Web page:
The 4th of July is known for a variety of things: fireworks, barbecues, and—for many—a solid amount of drinking.
And while there is nothing wrong with enjoying yourself on the 4th of July, if you enjoy yourself a little too much, chances are, you’re not going to feel so hot when you wake up on the 5th.
But not to worry! The things you do the morning after a night of drinking can help you to feel better, manage your hangover, and keep you moving towards your health and fitness goals.
Here’s how to bounce back and recover if you have a little too much fun (and a few too many drinks) this 4th of July:
Hydrate, hydrate, hydrate
One of the most common symptoms of a hangover is a pounding headache. And that hangover headache? It’s a result of dehydration.
Alcohol is a diuretic; that means, when you’re drinking alcohol, you’ll urinate more than you would if you were drinking other liquids, which can quickly lead to dehydration—and that classic morning-after headache.
That’s why, the first thing you’ll want to do when you wake up after a night of drinking? Rehydrate.
“Dehydration is one of the major causes of hangovers, so be sure to drink plenty of fluids—especially water—throughout the day,” says Lacy Ngo, MS, RDN, and founder of Mindfulness in Faith and Food, LLC. You can also alternate water with beverages that will help replenish your electrolytes (like sports drinks).
Eat a well-balanced breakfast
You may not feel like eating when you wake up with a hangover—but breakfast is a must if you want to start feeling better.
But not all breakfasts are created equal. If you want your breakfast to help kick your hangover to the curb, you need to eat the right foods—and avocado toast topped with an egg is a great place to start.
“Avocados are packed with potassium, which helps replenish electrolytes due to [alcohol-related] dehydration,” says NYC-based Registered Dietician and Nutritionist Nicole Stefanow. And eggs contain cysteine, an amino acid “which helps regulate glutathione antioxidants…[and] rid the body of toxins caused by drinking too much alcohol.”
You’ll also want to round out your breakfast with plenty of fruits and veggies. “Alcohol is considered inflammatory,” says Ngo. “So, when you feel like eating, fill your plate with anti-inflammatory fruits and vegetables to help your body fight the alcohol-induced inflammation.”
Some great anti-inflammatory foods to incorporate into your 5th of July breakfast include tomatoes, leafy greens (like kale and spinach), and berries.
Spice things up with ginger
Depending on what and how much you drank on the 4th, you may wake up on the 5th feeling sick to your stomach—and if that’s the case, the best remedy may be in the produce aisle.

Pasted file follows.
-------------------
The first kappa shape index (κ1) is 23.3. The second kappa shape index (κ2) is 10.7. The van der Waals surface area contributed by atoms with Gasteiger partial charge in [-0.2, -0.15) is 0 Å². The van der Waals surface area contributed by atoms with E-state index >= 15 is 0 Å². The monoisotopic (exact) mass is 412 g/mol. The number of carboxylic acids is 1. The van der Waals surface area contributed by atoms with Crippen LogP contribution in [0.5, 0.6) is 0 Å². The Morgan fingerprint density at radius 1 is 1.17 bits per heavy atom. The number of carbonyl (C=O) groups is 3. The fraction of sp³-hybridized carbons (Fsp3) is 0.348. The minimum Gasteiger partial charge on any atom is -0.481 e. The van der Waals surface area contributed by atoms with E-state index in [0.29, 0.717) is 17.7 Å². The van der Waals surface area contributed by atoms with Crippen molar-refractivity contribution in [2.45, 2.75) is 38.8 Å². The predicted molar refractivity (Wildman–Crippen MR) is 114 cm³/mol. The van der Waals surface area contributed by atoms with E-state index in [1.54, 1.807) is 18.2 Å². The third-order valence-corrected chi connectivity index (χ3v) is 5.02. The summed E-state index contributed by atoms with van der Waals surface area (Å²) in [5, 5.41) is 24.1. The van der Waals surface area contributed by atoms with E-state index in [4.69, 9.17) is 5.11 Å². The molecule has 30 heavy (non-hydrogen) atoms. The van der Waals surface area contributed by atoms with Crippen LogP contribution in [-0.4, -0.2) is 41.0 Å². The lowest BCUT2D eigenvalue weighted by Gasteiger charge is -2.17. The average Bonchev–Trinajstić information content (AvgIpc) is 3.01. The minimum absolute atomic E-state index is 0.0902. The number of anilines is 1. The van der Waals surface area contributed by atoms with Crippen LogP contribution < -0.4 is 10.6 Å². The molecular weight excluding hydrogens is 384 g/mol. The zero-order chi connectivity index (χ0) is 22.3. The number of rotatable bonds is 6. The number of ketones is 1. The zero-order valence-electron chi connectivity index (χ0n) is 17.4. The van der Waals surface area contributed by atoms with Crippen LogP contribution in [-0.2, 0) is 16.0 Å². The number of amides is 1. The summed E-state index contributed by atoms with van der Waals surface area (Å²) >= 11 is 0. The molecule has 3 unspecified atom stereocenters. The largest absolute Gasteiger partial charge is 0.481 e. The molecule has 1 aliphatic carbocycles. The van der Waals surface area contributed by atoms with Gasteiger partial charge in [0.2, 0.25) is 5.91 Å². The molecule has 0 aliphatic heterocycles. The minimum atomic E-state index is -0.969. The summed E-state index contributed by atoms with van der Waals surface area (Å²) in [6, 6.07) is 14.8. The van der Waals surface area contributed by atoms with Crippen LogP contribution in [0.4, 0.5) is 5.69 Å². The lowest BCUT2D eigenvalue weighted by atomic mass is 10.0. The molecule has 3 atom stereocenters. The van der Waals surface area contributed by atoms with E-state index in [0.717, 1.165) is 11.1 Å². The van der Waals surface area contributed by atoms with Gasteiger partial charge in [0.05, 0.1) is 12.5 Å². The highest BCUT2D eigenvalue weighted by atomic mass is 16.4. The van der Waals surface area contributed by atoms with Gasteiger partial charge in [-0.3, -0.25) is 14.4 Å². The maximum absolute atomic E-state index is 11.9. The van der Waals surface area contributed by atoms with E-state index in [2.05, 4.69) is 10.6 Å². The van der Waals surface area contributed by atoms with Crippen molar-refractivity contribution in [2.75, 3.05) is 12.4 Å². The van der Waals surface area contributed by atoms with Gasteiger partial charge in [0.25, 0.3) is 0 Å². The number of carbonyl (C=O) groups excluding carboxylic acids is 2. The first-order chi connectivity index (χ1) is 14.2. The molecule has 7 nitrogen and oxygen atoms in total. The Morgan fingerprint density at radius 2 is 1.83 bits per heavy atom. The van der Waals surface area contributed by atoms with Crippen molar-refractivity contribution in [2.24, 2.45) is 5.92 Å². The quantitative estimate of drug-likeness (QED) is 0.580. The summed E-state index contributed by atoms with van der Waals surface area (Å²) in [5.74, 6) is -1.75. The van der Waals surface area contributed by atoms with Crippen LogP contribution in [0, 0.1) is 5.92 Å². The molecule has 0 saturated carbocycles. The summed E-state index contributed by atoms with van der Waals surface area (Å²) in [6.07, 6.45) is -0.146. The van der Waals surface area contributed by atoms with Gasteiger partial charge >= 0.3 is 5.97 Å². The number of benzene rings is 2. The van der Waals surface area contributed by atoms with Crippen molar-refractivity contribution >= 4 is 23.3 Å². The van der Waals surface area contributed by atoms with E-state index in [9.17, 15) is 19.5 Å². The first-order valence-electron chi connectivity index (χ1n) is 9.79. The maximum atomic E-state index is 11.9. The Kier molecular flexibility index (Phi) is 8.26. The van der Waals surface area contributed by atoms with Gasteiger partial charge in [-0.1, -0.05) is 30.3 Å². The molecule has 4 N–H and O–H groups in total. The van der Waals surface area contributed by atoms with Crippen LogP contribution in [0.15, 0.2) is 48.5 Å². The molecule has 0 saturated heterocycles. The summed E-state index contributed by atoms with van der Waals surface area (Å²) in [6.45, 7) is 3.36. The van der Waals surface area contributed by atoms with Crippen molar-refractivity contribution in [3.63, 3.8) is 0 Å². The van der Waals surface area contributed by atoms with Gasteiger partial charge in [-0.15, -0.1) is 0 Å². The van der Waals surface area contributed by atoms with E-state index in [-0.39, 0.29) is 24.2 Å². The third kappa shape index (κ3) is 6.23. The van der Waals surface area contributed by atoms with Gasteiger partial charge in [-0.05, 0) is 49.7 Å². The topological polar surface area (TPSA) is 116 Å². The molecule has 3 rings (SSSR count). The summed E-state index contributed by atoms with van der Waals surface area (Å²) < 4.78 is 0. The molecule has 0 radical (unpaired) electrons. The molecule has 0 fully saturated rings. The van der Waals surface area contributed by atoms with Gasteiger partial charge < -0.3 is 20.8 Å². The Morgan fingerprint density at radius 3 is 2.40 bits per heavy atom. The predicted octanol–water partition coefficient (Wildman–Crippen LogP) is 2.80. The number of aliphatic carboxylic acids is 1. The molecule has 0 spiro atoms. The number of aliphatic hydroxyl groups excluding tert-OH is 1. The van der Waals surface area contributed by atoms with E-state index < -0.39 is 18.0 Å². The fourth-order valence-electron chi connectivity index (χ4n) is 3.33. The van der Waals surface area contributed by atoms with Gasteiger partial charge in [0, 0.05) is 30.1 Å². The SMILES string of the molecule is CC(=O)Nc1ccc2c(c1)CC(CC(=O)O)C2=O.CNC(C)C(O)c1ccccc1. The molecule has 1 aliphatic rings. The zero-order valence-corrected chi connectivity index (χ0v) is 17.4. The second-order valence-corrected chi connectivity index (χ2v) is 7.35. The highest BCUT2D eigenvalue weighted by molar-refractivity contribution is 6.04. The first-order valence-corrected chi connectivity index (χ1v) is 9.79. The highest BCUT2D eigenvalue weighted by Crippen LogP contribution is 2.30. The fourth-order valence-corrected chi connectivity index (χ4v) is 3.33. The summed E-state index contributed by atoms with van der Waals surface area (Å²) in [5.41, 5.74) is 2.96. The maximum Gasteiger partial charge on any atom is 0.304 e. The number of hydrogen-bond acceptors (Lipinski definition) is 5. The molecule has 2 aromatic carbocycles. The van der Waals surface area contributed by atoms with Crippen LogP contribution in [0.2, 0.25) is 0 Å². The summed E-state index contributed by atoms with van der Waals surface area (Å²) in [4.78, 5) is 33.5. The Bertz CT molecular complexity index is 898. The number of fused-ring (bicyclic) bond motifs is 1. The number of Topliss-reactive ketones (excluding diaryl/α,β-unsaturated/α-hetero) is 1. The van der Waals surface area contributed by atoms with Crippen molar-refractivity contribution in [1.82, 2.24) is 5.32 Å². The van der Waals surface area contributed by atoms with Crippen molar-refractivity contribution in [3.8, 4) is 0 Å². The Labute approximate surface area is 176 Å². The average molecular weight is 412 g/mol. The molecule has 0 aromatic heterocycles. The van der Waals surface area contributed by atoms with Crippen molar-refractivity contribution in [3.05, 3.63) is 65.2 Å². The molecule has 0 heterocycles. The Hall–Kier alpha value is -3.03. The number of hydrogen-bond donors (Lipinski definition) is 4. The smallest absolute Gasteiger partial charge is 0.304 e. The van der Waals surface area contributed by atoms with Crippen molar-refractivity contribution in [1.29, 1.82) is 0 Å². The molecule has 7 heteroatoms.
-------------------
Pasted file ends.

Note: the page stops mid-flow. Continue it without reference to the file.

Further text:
“According to…research, ginger appears to relieve nausea for many,” says Ngo. So, if your tummy is having a tough time recovering from your 4th of July festivities, “you may want to try adding some fresh ginger to your meals and drinks,” Ngo suggests.
If you want a simple way to get some ginger in your system (and get any nausea under control), try making a batch of ginger tea by steeping fresh ginger in hot water.
Take it easy
You may be tempted to hit the gym hard on the 5th to “make up” for the fun you had on the 4th—but trying to push yourself through a crazy workout when you’re exhausted and hungover isn’t going to make you feel better.
“Sometimes, we want to punish ourselves for the overindulgence [of a too-fun holiday] by hitting the gym hard the next day or running miles on end to ‘sweat it out,’” says Tami Smith, Certified Personal Trainer and Owner of Fit Healthy Momma. “I highly advise against this.”
Instead, Smith suggests taking it easy and allowing yourself time to recover (and if you must exercise, not to do anything too demanding).
“Let your body recover naturally. Rest, drink fluids, eat nourishing meals, and, if you feel like it, do some light movement,” says Smith. “Walks, yoga, or stretching are my go-to’s.”
Cut yourself some slack
No one enjoys waking up with a hangover—and because you wake up not feeling great, you may be tempted to beat yourself up over the drinks you had the night before that are making you not feel great.
But there is zero reason to beat yourself up for enjoying yourself! “Don’t be too hard on yourself!,” says Smith. “Yes, you’re not feeling the best. But did you enjoy yourself in the moment? Did you make memories? If yes, then focus on that.”
And if you’re concerned that your night of partying (and all the drinks and food that went along with it) are going to derail your health and fitness goals, try not to stress too much; as long as 4th of July-style festivities are the exception—and not the rule—they shouldn’t put you too far off track.
“Remember, it was just one night; one special occasion,” says Smith. “It’s what you do most of the time—not some of the time—that matters the most.”
This information is for educational purposes only and is not intended as a substitute for medical diagnosis or treatment. You should not use this information to diagnose or treat a health problem or condition. Always check with your doctor before changing your diet, altering your sleep habits, taking supplements, or starting a new fitness routine.